If you could anticipate the reason a bank or lender might reject your loan application, you could rectify it before ever applying. The following four typical reasons for credit denial will give you insight, so you don't have regret, in hindsight.
1. Flat Out Credit Score Denial
Don't apply for a loan before you examine your credit report for yourself. Check that all the information is accurate and if it's not, contact the company who reported the erroneous information. If your score isn't considered acceptable, you will have your work cut out for you in terms of improving it; this may involve time, where you are required to prove your credit worthiness by keeping up with credit cards and other debts moving forward or going into the past and actually paying old bills, if needed. Either way, improving your credit score is necessary to be considered for most loans, even those with high interest rates.
2. Debt-To-Earnings Ratio Problems
If you're under a significant amount of debt, yet your income isn't keeping up the pace, you're facing an unfavorable debt-to-earnings ratio and this is something that will logically prevent you from being approved for a loan. Lenders weigh the risk of you not being able to pay them back; thus, if you're already struggling or barely breaking even, they don't think you can handle another payment. Either chip away faster at your debt or find a way to increase your earnings to remedy this common consumer dilemma.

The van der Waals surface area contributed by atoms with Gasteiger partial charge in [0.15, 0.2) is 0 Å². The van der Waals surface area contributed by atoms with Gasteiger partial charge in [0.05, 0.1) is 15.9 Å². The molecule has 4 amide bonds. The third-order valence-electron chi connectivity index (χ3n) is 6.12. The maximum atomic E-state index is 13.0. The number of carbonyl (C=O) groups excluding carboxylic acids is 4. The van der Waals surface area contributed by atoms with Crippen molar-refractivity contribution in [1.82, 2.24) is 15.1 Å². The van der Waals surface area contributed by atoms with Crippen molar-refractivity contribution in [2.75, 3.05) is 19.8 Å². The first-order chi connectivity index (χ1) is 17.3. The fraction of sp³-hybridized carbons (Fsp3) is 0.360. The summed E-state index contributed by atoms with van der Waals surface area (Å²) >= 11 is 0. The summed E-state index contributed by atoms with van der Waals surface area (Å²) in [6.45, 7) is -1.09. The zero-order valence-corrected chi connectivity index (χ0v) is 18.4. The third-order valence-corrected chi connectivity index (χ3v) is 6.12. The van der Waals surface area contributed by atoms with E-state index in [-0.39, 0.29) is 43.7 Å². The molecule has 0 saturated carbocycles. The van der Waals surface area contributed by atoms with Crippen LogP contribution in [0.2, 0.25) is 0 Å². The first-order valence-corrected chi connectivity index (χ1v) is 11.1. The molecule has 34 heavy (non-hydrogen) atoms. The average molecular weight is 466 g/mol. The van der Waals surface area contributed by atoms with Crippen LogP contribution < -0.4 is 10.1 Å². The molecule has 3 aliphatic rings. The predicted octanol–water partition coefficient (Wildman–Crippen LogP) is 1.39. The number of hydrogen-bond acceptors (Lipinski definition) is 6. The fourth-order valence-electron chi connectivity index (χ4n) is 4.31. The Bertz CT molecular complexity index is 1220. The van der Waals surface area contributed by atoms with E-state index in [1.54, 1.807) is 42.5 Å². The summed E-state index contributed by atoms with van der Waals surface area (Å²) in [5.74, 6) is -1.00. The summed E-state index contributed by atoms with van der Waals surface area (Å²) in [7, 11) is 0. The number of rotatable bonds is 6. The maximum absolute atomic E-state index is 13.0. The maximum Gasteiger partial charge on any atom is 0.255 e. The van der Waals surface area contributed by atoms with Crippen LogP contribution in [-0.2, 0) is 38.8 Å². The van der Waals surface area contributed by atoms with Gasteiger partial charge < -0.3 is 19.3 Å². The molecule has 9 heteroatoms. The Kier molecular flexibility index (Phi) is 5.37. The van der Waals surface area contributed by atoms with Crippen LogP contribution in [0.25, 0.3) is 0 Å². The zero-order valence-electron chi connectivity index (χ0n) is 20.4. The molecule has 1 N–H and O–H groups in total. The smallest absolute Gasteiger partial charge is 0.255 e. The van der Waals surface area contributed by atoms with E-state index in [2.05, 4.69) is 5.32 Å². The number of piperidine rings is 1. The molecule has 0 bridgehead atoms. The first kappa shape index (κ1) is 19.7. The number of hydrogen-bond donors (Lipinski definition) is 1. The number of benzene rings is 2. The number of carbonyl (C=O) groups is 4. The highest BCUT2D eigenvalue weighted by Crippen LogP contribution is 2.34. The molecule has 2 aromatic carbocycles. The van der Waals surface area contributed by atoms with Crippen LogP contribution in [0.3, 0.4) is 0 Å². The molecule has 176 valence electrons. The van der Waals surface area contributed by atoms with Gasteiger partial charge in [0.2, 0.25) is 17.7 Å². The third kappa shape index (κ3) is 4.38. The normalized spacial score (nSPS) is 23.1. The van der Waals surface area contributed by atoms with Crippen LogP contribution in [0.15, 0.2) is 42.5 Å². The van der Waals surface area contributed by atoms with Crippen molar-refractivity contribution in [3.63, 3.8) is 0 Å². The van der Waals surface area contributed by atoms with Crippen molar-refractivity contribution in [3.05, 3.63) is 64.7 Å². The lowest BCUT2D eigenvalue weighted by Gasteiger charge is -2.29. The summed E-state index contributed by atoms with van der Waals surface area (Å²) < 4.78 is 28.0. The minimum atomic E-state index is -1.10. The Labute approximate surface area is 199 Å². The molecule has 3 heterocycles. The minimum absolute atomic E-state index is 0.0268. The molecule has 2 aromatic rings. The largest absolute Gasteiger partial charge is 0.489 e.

3. Applying For A Home You Can't Really Afford
Even if you're free and clear of heavy debt, if a lender looks at your earnings and the terms of a prospective mortgage and determines repayment will be a stretch for you, they could easily reject your application. Know your budget and try to work on the lower end of what you think you can afford, so that you have more breathing room with the bills. Beyond the denial from a lender, you really don't want to put yourself in a tight financial situation anyway.
4. The Home Isn't Up To Par
Even if you've been preapproved for a specific amount of money, no lender is likely to allow you to move forward in the purchase of a home if the home has been grossly over-valued or if it can't pass a standard inspection. Keep this in mind as you search for a home and be prepared to look beyond the aesthetics as you do so; often times a home's problems exist beyond what buyers can see, such as in structural, electrical or plumbing areas.
While you can't predict the future, you can understand the logic behind the acceptance and approval process with loans, so you're better prepared to succeed. While hindsight may be 20/20, foresight is often best. Contact a professional like Dave Schell at Guaranteed Rate Mortgage to learn more.